Molecular Evolution - Mini Project #3

Protein phylogeny, Bayesian analysis, ancestral reconstruction - evolution of steroid receptors

In this miniproject you will use Bayesian methods to reconstruct the evolutionary history (and an ancestral sequence) for some steroid hormone receptors. Specifically, you will look at receptors for mineralocorticoids (MR) and for glucocorticoids (GR).

Modern tetrapods (amphibians, reptiles, birds, and mammals) have separate receptors for the steroid homormones cortisol (GR, which modulates metabolism, inflammation, and immunity) and aldosterone (MR, which modulates salt balance amongst other things). Hagfish and Lampreys ("primitive" jawless fish with cartilaginous skeletons) have only one receptor, which is activated by both aldosterone and cortisol. Sharks and such have two receptors, both of which are activated by both aldosterone and cortisol. Finally, bony fish and tetrapods have two receptors, one which is activated by aldosterone, and one which is activated by cortisol. What were the molecular steps which brought this about?

As always, report all steps of your approach along with your findings and conclusions in a mini report that you upload at CampusNet.

Protein phylogeny, Bayesian analysis, ancestral reconstruction

  1. Use this table of sequences as the basis for constructing your data set. Specifically select all sequences ending in GR, GR1, GR2, and MR. Also include the hagfisfCR sequence and use this as outgroup. (Table taken from: Bridgham, Caroll, and Thornton, Science, 2006)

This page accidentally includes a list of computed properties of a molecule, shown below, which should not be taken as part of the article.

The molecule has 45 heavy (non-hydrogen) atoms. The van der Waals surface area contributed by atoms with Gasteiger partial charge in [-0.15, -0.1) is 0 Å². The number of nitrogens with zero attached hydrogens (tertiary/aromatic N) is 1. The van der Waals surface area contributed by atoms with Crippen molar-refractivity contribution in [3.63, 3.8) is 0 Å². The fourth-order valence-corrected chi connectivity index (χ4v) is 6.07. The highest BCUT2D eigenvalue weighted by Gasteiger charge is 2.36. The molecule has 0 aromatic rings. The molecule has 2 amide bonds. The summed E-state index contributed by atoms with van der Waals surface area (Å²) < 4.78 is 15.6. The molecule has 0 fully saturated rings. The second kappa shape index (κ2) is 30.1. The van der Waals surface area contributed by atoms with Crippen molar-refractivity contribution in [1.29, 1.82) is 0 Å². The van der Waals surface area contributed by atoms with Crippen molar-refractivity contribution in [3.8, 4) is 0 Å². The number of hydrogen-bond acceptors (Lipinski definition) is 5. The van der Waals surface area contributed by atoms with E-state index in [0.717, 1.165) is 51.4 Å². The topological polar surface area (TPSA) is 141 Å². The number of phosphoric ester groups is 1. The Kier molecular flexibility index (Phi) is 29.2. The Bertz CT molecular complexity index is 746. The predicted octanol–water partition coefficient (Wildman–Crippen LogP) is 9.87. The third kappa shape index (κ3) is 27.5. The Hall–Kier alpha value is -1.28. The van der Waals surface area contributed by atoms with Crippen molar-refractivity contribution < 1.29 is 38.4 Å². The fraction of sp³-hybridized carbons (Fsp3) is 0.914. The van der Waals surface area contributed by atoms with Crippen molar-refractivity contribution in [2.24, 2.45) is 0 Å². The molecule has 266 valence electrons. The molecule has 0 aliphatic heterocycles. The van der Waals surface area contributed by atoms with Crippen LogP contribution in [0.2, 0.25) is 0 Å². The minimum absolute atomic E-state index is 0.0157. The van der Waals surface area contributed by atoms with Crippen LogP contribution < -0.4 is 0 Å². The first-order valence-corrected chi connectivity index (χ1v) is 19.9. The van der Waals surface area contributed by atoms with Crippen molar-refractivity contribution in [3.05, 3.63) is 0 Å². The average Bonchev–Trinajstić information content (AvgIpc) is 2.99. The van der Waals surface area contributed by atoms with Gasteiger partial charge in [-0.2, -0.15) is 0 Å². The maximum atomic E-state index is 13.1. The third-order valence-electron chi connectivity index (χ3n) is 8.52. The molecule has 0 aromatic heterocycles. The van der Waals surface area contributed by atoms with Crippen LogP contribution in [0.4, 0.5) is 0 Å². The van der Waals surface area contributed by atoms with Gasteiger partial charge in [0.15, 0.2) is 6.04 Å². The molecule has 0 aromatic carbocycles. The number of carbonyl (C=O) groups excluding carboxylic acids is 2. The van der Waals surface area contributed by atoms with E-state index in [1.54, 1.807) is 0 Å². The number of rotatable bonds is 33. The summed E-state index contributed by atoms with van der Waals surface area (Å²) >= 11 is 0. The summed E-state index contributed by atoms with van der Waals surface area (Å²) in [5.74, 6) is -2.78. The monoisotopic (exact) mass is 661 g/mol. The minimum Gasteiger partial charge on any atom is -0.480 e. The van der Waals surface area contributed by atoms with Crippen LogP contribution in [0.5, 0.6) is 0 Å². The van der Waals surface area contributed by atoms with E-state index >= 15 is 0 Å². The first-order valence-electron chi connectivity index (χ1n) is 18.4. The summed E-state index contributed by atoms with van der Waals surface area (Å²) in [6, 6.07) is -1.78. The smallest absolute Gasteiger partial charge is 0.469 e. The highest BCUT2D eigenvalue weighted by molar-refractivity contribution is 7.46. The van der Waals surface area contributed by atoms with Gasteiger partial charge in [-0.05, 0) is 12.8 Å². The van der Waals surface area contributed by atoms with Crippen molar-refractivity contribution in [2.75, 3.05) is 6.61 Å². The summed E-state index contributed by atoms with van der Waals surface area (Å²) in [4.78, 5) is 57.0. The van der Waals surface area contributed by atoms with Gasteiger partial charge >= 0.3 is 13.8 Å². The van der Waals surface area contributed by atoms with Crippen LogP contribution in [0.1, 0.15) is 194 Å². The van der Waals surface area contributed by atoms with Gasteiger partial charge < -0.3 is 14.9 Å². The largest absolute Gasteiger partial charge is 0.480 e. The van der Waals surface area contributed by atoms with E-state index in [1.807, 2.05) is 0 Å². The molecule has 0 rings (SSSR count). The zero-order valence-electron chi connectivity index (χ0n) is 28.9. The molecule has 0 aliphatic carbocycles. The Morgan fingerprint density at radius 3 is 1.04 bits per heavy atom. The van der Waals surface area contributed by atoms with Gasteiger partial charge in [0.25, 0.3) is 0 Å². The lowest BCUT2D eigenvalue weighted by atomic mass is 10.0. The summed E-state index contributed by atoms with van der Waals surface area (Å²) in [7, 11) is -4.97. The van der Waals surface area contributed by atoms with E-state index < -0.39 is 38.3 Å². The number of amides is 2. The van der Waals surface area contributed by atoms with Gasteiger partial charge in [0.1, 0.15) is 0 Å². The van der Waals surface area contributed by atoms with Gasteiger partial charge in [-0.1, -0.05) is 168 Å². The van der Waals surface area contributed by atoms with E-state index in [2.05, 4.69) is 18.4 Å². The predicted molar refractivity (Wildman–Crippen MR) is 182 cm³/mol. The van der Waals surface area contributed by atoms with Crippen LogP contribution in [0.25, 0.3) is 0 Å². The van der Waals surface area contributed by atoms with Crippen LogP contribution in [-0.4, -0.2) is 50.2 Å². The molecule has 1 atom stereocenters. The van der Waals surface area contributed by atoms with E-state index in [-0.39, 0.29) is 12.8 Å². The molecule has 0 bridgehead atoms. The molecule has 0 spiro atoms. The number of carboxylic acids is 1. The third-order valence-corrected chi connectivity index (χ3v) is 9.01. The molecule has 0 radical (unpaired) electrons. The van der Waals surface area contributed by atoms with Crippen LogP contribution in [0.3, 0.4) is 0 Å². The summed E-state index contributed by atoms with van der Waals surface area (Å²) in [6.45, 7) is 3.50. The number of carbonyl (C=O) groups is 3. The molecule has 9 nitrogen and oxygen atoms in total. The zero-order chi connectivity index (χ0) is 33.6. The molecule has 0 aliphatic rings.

2. Align the sequences and prepare the alignment for use in MrBayes.

  3. Read section 4.2 in the MrBayes manual to learn how to analyze protein sequences in MrBayes. Also check the help available from within MrBayes to learn what substitution models are available: Start MrBayes, issue the command help prset, and read the section titled aamodelpr (you will have to scroll back a bit).

  4. Read sections 4.10, and 4.8.1 (in that order) in the MrBayes manual to learn how to reconstruct ancestral sequences.

  5. Use MrBayes to construct a rooted phylogenetic tree for your protein sequences using your preferred amino acid substitution model, and requesting ancestral reconstruction for the internal node that corresponds to the ancestor of the entire ingroup.

  6. Plot the phylogenetic tree you just constructed. Compare the structure of the clades containing the MR and HR sequences. What does this pattern tell you about the evolution of the present-day MR and GRs and how they relate to the Hagfish CR sequence?

  7. Construct a fasta file with the most probable ancestral sequence (remember to include in report).

  8. Looking at the set of present-day MR sequences, and the set of present-day GR sequences. Are there any sites that are conserved within one of these groups, but that differ between the groups? Make a list of these sites (and their amino acids). Now, compare these sites to the corresponding sites in your ancestral reconstruction.

  9. See if any of your sequences have an associated X-ray structure in the PDB database. If not, find one or more closely related sequences that does have a structure. If possible, find a structure that includes a bound ligand molecule. (If you have never analyzed protein structures, then you can quickly find tools and info on this exercise page: Protein structures & PDB).

  10. Figure out the relationship between positions in your alignment, and positions in the protein structure (if there are gaps in your alignment, then the position in the alignment and in the structure will be shifted).

  11. Use PyMol (see link above) to make a plot of your protein structure, where all the sites identified above have been colored. Make sure to take into account that alignment positions and structure positions may have different numbering. Is it possible to make any general conclusions about the roles of one or more of these sites? (You can also check the PDB file itself for annotation about the role of individual sites).
  12. Hand in at CampusNet.